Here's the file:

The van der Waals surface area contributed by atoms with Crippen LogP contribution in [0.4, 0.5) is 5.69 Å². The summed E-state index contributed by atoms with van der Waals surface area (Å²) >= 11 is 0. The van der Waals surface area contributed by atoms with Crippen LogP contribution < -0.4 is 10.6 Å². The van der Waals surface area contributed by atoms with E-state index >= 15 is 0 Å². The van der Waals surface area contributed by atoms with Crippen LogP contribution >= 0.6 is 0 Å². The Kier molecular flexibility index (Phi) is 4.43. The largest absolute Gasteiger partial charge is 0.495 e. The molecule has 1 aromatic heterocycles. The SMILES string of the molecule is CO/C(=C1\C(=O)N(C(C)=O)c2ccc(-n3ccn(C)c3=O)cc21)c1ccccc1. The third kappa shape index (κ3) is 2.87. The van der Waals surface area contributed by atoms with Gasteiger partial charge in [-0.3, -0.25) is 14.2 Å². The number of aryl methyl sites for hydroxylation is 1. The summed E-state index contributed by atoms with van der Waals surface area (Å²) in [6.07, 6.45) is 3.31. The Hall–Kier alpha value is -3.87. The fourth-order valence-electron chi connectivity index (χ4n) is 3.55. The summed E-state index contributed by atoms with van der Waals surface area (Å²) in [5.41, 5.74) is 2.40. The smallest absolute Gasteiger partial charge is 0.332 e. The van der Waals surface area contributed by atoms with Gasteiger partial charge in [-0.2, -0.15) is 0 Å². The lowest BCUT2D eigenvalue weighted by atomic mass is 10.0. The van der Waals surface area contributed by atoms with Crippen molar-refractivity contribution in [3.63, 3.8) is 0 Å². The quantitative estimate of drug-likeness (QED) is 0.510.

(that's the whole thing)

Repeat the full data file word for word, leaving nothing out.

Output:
The van der Waals surface area contributed by atoms with Crippen LogP contribution in [0.4, 0.5) is 5.69 Å². The summed E-state index contributed by atoms with van der Waals surface area (Å²) >= 11 is 0. The van der Waals surface area contributed by atoms with Crippen LogP contribution < -0.4 is 10.6 Å². The van der Waals surface area contributed by atoms with E-state index >= 15 is 0 Å². The van der Waals surface area contributed by atoms with Crippen LogP contribution >= 0.6 is 0 Å². The Kier molecular flexibility index (Phi) is 4.43. The largest absolute Gasteiger partial charge is 0.495 e. The molecule has 1 aromatic heterocycles. The SMILES string of the molecule is CO/C(=C1\C(=O)N(C(C)=O)c2ccc(-n3ccn(C)c3=O)cc21)c1ccccc1. The third kappa shape index (κ3) is 2.87. The van der Waals surface area contributed by atoms with Gasteiger partial charge in [-0.3, -0.25) is 14.2 Å². The number of aryl methyl sites for hydroxylation is 1. The summed E-state index contributed by atoms with van der Waals surface area (Å²) in [6.07, 6.45) is 3.31. The Hall–Kier alpha value is -3.87. The fourth-order valence-electron chi connectivity index (χ4n) is 3.55. The summed E-state index contributed by atoms with van der Waals surface area (Å²) in [5.41, 5.74) is 2.40. The smallest absolute Gasteiger partial charge is 0.332 e. The van der Waals surface area contributed by atoms with Gasteiger partial charge in [-0.2, -0.15) is 0 Å². The lowest BCUT2D eigenvalue weighted by atomic mass is 10.0. The van der Waals surface area contributed by atoms with Crippen molar-refractivity contribution in [3.63, 3.8) is 0 Å². The quantitative estimate of drug-likeness (QED) is 0.510.